By David Bauder
The Associated Press
How do you say goodbye to a television legend who's not ready to say goodbye?
There's no easy answer to that question, being asked quietly these days in the halls of CBS News about Don Hewitt, for whom the label "legend" is befitting.
Mr. Hewitt directed the first network television newscast. In 1960, he produced the first televised presidential debate, between John F. Kennedy and Richard Nixon. He started 60 Minutes in 1968 - inventing the newsmagazine concept in the process - and has been the executive producer for every one of its broadcasts since.
And Dec. 14 is his 80th birthday.
With his age in mind, CBS executives have gingerly begun planning for a 60 Minutes without Mr. Hewitt. They have broached the subject of a transition with him and, by some accounts, it hasn't gone well.
Mr. Hewitt complained to colleagues last month that he is being pushed out, according to USA Today. (He wouldn't talk about his future with the Associated Press.) CBS insists that's not the case, has given no timetable for a change, but says it would be foolish to ignore actuarial tables and not consider the future.
The delicate situation remains unresolved.
CBS News President Andrew Heyward would not talk about his discussions with Mr. Hewitt, but praised the show for a great start to its 35th season.
"Don and I both share a desire to secure the program's quality and success forever and I certainly hope that Don is part of CBS for as long as he wants to be," Mr. Heyward said.
Laugh at retirement
The very idea of retirement seems to mortify the old lions at 60 Minutes. Mike Wallace, 84, talked about slowing down and doing fewer stories for so many years it became a joke among those who knew him.
But this year he seems to be serious, and agreed to a new contract that reflects a lightened workload by paying him less.
Mr. Hewitt, for his part, has repeatedly said he has no desire to do anything else.
"One of these days everybody is going to die and I want to die at my desk," he said at 77, when he signed a four-year contract. "I do not want to die in a canoe or on a tennis court or a golf course. This is my life."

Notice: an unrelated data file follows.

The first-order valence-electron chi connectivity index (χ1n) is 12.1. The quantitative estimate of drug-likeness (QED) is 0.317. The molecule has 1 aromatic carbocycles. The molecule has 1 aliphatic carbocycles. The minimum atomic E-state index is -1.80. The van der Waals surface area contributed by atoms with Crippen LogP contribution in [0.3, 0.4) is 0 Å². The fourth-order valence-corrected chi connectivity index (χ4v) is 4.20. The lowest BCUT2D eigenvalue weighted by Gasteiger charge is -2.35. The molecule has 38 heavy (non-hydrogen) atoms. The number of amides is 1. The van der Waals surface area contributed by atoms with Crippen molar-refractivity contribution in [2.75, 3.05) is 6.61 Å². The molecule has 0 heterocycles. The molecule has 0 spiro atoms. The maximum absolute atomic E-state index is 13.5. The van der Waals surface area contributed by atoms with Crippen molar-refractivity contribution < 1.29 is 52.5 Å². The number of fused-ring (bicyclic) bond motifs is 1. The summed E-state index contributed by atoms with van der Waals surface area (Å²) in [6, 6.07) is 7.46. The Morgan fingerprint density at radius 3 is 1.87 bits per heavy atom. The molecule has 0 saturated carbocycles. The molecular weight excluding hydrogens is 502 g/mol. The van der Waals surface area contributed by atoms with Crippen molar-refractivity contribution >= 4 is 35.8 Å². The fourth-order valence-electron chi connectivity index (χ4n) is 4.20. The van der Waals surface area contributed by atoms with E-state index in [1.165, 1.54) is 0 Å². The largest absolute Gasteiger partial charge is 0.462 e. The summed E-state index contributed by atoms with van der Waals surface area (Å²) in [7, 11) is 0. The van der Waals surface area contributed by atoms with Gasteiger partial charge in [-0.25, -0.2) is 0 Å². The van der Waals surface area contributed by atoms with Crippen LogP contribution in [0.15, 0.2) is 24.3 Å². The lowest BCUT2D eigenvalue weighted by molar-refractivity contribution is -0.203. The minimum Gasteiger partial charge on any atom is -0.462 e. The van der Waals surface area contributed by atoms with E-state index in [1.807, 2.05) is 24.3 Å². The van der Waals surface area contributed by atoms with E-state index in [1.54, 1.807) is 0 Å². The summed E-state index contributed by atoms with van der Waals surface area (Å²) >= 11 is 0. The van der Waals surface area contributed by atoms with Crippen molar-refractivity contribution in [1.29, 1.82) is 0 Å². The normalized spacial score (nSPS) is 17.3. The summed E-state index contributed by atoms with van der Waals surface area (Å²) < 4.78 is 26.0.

The colorful Mr. Hewitt has always run a volatile shop, with shouting matches over stories not unusual. He does not step lightly around egos.
"Everyone feeds off his enthusiasm," said Tom Bettag, executive producer of ABC's Nightline, who worked at 60 Minutes 20 years ago. "There is no drug as good as having him say, `Your piece is great.' People would kill for that."
The resident 60 Minutes curmudgeon, Andy Rooney, marveled that just in the past week Mr. Hewitt made a simple suggestion of a word change that improved a commentary immeasurably.
"He is absolutely at the top of his game," said Mr. Rooney, 83. "I see no diminution. I think that about myself, too. I suppose I'd be the last to know if my brain went, but somebody will tell me."
While the newsmagazine may not have lost its fastball, some within CBS News believe those at 60 Minutes did not react as nimbly as other colleagues in the aftermath of last year's terrorist attacks.
60 Minutes remains the most popular newsmagazine on the air, but its ratings have slipped since the days when it was the top-rated show on television (it's No. 21 so far this season). The show still makes money for CBS, but because of lower ratings and higher salaries for its veteran staff, it's no longer wildly profitable. The audience generally skews as old as its correspondents.
For all the talk of a transition plan, CBS may already have the pieces in place.
Former 60 Minutes producer Jeff Fager is now running the highly regarded 60 Minutes II and is considered Mr. Hewitt's most likely successor. He would come into the show already known and respected.
"If Don dropped dead tomorrow, there are people right there who could do it," Mr. Rooney said. "It isn't as if they'd be lost."
There's no real urgency to the situation; Mr. Hewitt's contract runs through the 2003-04 season.
Richard Wald, a longtime ABC and NBC news executive now at Columbia University, is glad he's not in Mr. Heyward's position.
"You don't want to visibly hurt the feelings of the guy who brought you to the dance," Mr. Wald said. "And he did - 60 Minutes and all that it has represented over the years is a major piece of the success of the network. You can't ignore that or treat it cavalierly.
"On the other hand, you can't just let it ride," he said. "I don't know how you do that. It's one of those impossible situations."
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